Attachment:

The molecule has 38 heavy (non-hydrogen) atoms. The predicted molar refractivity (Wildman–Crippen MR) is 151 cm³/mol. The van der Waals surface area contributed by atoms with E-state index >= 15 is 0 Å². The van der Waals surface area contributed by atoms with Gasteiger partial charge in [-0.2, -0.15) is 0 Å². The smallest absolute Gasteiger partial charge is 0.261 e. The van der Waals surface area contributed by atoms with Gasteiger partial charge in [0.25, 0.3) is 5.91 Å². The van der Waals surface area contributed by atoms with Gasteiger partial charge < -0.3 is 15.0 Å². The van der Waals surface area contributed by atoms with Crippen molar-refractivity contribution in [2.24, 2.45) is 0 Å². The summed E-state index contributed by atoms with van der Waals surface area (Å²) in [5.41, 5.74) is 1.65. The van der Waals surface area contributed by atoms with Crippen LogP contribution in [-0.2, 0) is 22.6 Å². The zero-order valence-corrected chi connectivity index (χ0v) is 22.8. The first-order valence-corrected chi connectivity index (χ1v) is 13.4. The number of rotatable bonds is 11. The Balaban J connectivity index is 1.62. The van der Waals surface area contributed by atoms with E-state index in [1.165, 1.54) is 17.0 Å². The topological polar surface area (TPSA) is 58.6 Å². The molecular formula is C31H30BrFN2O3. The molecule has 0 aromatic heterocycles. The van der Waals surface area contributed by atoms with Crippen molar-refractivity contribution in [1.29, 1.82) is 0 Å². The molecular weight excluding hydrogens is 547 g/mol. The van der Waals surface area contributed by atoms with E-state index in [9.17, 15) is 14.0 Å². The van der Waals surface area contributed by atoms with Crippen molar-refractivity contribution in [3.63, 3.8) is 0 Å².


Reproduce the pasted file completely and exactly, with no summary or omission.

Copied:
The molecule has 38 heavy (non-hydrogen) atoms. The predicted molar refractivity (Wildman–Crippen MR) is 151 cm³/mol. The van der Waals surface area contributed by atoms with E-state index >= 15 is 0 Å². The van der Waals surface area contributed by atoms with Gasteiger partial charge in [-0.2, -0.15) is 0 Å². The smallest absolute Gasteiger partial charge is 0.261 e. The van der Waals surface area contributed by atoms with Gasteiger partial charge in [0.25, 0.3) is 5.91 Å². The van der Waals surface area contributed by atoms with Gasteiger partial charge < -0.3 is 15.0 Å². The van der Waals surface area contributed by atoms with Crippen molar-refractivity contribution in [2.24, 2.45) is 0 Å². The summed E-state index contributed by atoms with van der Waals surface area (Å²) in [5.41, 5.74) is 1.65. The van der Waals surface area contributed by atoms with Crippen LogP contribution in [-0.2, 0) is 22.6 Å². The zero-order valence-corrected chi connectivity index (χ0v) is 22.8. The first-order valence-corrected chi connectivity index (χ1v) is 13.4. The number of rotatable bonds is 11. The Balaban J connectivity index is 1.62. The van der Waals surface area contributed by atoms with E-state index in [1.165, 1.54) is 17.0 Å². The topological polar surface area (TPSA) is 58.6 Å². The molecular formula is C31H30BrFN2O3. The molecule has 0 aromatic heterocycles. The van der Waals surface area contributed by atoms with Crippen molar-refractivity contribution in [1.29, 1.82) is 0 Å². The molecular weight excluding hydrogens is 547 g/mol. The van der Waals surface area contributed by atoms with E-state index in [9.17, 15) is 14.0 Å². The van der Waals surface area contributed by atoms with Crippen molar-refractivity contribution in [3.63, 3.8) is 0 Å².